The Daily Tar Heel

Serving the students and the University community since 1893

Sunday May 28th

Whole Foods employees rock out


The local Chapel Hill Whole Foods Market held its third annual benefit concert last night in Carrboro to raise money for the company’s nonprofit, Whole Planet Foundation. The concert featured six local bands: dub Addis, Karol Peril, Layaway, See No Weevil, The Porchmen and Barleycorn & Rye.

Each of the bands had at least one Whole Foods employee as a member.

Whole Planet Foundation is a private nonprofit established by Whole Foods Market to alleviate poverty by financing institutions worldwide that develop and offer loan programs and other financial services to the self-employed poor.

The foundation’s aim is to give back to the communities around the world that supply Whole Foods Market stores with their products and have helped the company succeed.

Before the concert’s inception three years ago, the typical method of fundraising for the organization was to ask customers at the register for donations.

Whole Foods employee Ian Leinbaugh felt it was time for the store to try a new approach.

“I happen to play in a band and knew some other people — other co-workers who have bands; we thought of a benefit concert to raise money,” Leinbaugh said. “We’re just trying to find another way to raise money other than just asking.”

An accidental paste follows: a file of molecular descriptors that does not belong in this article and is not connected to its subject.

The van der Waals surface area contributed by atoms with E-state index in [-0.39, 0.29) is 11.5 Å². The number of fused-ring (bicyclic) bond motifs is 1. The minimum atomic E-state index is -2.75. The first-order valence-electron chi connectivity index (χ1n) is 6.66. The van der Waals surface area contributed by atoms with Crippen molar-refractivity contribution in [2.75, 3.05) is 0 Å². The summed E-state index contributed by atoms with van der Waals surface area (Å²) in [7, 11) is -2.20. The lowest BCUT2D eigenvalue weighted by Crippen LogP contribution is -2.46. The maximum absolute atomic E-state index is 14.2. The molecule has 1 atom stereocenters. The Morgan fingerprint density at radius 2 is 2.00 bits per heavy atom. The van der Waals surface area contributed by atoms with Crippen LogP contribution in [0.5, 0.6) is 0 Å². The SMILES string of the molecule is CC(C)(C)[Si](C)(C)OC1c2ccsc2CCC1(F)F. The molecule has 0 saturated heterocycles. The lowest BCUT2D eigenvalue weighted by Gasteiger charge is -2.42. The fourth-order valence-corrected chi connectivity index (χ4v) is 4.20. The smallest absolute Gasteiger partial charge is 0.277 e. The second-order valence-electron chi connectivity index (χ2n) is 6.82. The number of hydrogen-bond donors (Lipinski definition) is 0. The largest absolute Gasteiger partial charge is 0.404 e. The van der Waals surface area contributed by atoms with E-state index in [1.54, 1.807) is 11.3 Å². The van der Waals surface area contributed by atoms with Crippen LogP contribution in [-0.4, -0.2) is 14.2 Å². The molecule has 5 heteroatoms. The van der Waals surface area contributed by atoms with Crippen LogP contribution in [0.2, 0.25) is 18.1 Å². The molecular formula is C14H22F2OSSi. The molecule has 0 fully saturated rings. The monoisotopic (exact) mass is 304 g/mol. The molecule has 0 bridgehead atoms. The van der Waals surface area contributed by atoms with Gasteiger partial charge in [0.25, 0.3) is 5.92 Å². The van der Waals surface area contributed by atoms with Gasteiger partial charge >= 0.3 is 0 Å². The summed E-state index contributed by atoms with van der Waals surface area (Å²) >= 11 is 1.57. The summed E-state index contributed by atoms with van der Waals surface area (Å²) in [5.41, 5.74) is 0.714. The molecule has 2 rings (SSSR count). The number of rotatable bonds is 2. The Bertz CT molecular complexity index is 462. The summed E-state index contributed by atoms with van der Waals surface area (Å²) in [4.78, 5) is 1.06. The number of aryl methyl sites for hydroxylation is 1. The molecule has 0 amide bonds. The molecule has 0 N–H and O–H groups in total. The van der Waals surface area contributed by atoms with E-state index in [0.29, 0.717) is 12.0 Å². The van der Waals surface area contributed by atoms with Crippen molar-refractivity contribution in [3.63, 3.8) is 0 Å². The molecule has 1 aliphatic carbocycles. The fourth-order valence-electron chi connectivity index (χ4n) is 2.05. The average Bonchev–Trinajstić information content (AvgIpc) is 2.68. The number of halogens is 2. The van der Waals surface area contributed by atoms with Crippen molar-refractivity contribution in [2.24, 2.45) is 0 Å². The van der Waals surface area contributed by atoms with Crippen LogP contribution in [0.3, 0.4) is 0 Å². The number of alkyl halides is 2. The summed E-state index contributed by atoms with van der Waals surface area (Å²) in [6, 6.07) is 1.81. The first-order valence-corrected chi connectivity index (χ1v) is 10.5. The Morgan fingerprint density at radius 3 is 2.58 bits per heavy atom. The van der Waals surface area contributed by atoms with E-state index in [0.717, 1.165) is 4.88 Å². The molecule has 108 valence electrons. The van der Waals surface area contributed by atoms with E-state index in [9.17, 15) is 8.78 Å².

Leinbaugh also said the goal of each year is just to do better than the last. Fortunately, it looks like this year did just that — the concert saw an increase in numbers from previous years.

“The last few ones it’s mainly been employees that show up, but right now I’ve seen plenty of customers,” said Jonathan Pineda, a Whole Foods employee and member of The Porchmen.

Although the foundation was mentioned sparingly during the benefit concert, 100 percent of the profits was donated to the nonprofit. Tickets for Cat’s Cradle members were $6, and nonmember tickets were $8.

Even though the benefit concert is in its third year in the Chapel Hill store, other Whole Foods locations have yet to catch onto the trend.

“I haven’t heard of another Whole Foods store to do this,” Pineda said.

Andrew Ellis, a butcher at the Chapel Hill Whole Foods and another member of The Porchmen, spoke of a more personal goal for the night.

“I just want people to have a good time and get more involved in their community,” he said.

“We work together. We play together.”


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